From Scot MacTaggart, creator and host of The Pitchwerks Podcast, The Werkshop helps readers to scrutinize and practice a different skill every month, focusing on pitching and presenting to new customers or investors.
If you listen to Pitchwerks regularly, you’ve heard me say that something I call “The Identity Question” is the most important concept in sales. It basically says that people think more about their own identity than the brand or product when making a purchase. For most of us, it’s a way to avoid getting ruled out of the buyer’s consideration. Others do better with it.
Teams like Apple Computer and Mercedes-Benz have professionally built end-to-end systems to get the most out of the buyer’s target identity, and as a result they often become the only option the client will consider. I think about this a lot, but don’t often get into the fine details on the show though, because I’m trying to focus on the guest’s perspective rather than my own.
The Identity Question starts with the idea that we all have an ideal self. Early adopter, trusted expert, minimalist, whatever your thing is, it’s who you enjoy being the most, or the person that you want to be. That’s the first part.
The second part is the question itself, and that ideal self is going to be a strong influence on how you answer it. In one form or another, before almost any decision, you will wonder – before choosing a product, watching a movie, donating to a candidate, talking to a stranger, or joining a dance at a wedding, you will take a second and think…
…is this what my ideal self would do?
Depending on the audience I have and the feedback that I get, I have written, framed and explained this question in many different ways. If this particular wording isn’t comfortable for you, or isn’t quite clear, maybe one of the others will suit you better, such as:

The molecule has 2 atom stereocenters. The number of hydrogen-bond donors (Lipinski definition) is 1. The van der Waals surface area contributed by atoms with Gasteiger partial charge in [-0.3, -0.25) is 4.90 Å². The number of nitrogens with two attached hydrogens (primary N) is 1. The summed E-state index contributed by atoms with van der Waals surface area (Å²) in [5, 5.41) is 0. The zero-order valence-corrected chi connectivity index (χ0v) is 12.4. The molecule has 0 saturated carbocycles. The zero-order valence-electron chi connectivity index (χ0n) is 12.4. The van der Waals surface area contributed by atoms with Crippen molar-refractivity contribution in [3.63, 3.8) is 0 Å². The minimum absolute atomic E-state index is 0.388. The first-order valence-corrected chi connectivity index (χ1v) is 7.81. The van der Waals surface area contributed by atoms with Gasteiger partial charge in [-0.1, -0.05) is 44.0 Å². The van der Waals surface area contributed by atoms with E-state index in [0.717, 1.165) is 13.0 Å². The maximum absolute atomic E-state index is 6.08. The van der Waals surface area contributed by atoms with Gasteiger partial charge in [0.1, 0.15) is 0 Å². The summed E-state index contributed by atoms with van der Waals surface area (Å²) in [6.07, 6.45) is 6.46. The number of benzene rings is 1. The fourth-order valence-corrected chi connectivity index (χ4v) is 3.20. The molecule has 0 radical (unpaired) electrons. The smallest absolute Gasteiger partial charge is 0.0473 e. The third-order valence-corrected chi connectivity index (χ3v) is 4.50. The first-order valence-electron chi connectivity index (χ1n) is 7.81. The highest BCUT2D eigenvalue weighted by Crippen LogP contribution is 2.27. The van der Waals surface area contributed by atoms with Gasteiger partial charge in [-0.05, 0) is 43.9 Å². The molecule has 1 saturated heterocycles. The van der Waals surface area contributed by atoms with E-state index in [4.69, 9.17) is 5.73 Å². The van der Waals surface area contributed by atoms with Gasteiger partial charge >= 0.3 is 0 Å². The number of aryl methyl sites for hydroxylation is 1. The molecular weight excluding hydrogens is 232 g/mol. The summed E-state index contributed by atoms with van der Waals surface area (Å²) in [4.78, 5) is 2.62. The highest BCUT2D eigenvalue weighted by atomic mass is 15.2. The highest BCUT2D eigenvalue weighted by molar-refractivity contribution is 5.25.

“Is this something that a person like me would do?”
“What does this decision say about me?”
“How do I feel about being the person that does this?”
Multiple variations, same incredibly useful tool. If they see your product, service, political candidate, movie, or whatever as being consistent with their ideal self, then you’ve cleared the hardest hurdle. If not, then you’ve got a very low percentage chance at getting anything useful done at all.
Great marketers know this. Look to smartphones and fashion for proof. Does a person like you use a Blackberry in 2019? Probably not. You probably have an identity position when it comes to Apple versus Samsung though. Do you wear Wrangler jeans, or have a belief of why they are different than Levi’s or Lucky Brand?
Blackberry still has some loyal customers that feel strongly about their distinctive features. On the other hand, the Wrangler Jeans Company might offer the perfect cut for a high school kid in your neighborhood, and that kid will never, ever find out because that kid’s too invested in seeming rich and cool. (Quick side note: When it comes to clothing, there’s nothing more valuable than a perfect fit.)
So what does this all mean? I think of it as kind of a fun game, where the objective is to figure out what qualities that the largest quantities of buyers attribute to their present or future selves, and then make sure that they can see the same qualities reflected in the story I am telling.
Please keep in mind what I said at the top though – for most of us, The Identity Question helps you to understand how to avoid getting ruled out. Very infrequently, a brand is successful in using it to become the only option considered.
This Month’s Challenge: Start thinking about your target buyer in these kinds of terms. Take the largest segment of your addressable market, and think about who the decision makers are. What adjectives do they apply to themselves? What would they stay away from? How does your product story or brand story help them to prove that they are this person – this ideal self – that they want to be? How can you improve that story so that it brings them closer to the target?
Want to talk about this? Have questions? Tell us on Twitter! Tag me at @pitchwerks and use the hashtag #SNPwerkshop so others can follow along!